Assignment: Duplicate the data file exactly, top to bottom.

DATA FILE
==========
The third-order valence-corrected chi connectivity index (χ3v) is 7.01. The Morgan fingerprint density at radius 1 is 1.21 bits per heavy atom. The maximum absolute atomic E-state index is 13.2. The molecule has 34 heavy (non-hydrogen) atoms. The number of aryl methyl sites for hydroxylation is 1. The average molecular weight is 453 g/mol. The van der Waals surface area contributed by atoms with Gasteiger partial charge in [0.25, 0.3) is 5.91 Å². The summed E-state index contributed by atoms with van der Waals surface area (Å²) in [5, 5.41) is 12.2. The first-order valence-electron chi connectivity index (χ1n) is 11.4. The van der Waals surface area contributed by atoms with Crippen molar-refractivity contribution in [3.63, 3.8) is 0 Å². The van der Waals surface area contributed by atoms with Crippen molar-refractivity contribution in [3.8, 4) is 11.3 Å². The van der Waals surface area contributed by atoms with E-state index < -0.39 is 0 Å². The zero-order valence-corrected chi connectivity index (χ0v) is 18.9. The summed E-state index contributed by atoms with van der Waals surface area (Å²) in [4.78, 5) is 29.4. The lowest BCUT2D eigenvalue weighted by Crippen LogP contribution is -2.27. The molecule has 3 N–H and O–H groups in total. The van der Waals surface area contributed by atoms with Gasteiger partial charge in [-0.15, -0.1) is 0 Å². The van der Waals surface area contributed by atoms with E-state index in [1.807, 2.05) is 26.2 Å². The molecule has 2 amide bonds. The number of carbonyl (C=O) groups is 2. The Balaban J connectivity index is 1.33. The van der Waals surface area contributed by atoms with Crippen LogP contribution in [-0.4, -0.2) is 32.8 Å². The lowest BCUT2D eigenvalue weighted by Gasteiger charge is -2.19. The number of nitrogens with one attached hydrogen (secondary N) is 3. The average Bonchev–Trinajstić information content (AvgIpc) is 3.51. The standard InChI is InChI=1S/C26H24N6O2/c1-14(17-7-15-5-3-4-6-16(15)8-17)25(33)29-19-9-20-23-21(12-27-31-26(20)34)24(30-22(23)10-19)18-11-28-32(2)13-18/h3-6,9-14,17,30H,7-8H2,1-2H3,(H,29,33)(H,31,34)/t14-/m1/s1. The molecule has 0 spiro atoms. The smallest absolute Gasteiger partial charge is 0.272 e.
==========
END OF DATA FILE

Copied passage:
The third-order valence-corrected chi connectivity index (χ3v) is 7.01. The Morgan fingerprint density at radius 1 is 1.21 bits per heavy atom. The maximum absolute atomic E-state index is 13.2. The molecule has 34 heavy (non-hydrogen) atoms. The number of aryl methyl sites for hydroxylation is 1. The average molecular weight is 453 g/mol. The van der Waals surface area contributed by atoms with Gasteiger partial charge in [0.25, 0.3) is 5.91 Å². The summed E-state index contributed by atoms with van der Waals surface area (Å²) in [5, 5.41) is 12.2. The first-order valence-electron chi connectivity index (χ1n) is 11.4. The van der Waals surface area contributed by atoms with Crippen molar-refractivity contribution in [3.63, 3.8) is 0 Å². The van der Waals surface area contributed by atoms with Crippen molar-refractivity contribution in [3.8, 4) is 11.3 Å². The van der Waals surface area contributed by atoms with E-state index < -0.39 is 0 Å². The zero-order valence-corrected chi connectivity index (χ0v) is 18.9. The summed E-state index contributed by atoms with van der Waals surface area (Å²) in [4.78, 5) is 29.4. The lowest BCUT2D eigenvalue weighted by Crippen LogP contribution is -2.27. The molecule has 3 N–H and O–H groups in total. The van der Waals surface area contributed by atoms with Gasteiger partial charge in [-0.15, -0.1) is 0 Å². The van der Waals surface area contributed by atoms with E-state index in [1.807, 2.05) is 26.2 Å². The molecule has 2 amide bonds. The number of carbonyl (C=O) groups is 2. The Balaban J connectivity index is 1.33. The van der Waals surface area contributed by atoms with Crippen LogP contribution in [-0.4, -0.2) is 32.8 Å². The lowest BCUT2D eigenvalue weighted by Gasteiger charge is -2.19. The number of nitrogens with one attached hydrogen (secondary N) is 3. The average Bonchev–Trinajstić information content (AvgIpc) is 3.51. The standard InChI is InChI=1S/C26H24N6O2/c1-14(17-7-15-5-3-4-6-16(15)8-17)25(33)29-19-9-20-23-21(12-27-31-26(20)34)24(30-22(23)10-19)18-11-28-32(2)13-18/h3-6,9-14,17,30H,7-8H2,1-2H3,(H,29,33)(H,31,34)/t14-/m1/s1. The molecule has 0 spiro atoms. The smallest absolute Gasteiger partial charge is 0.272 e.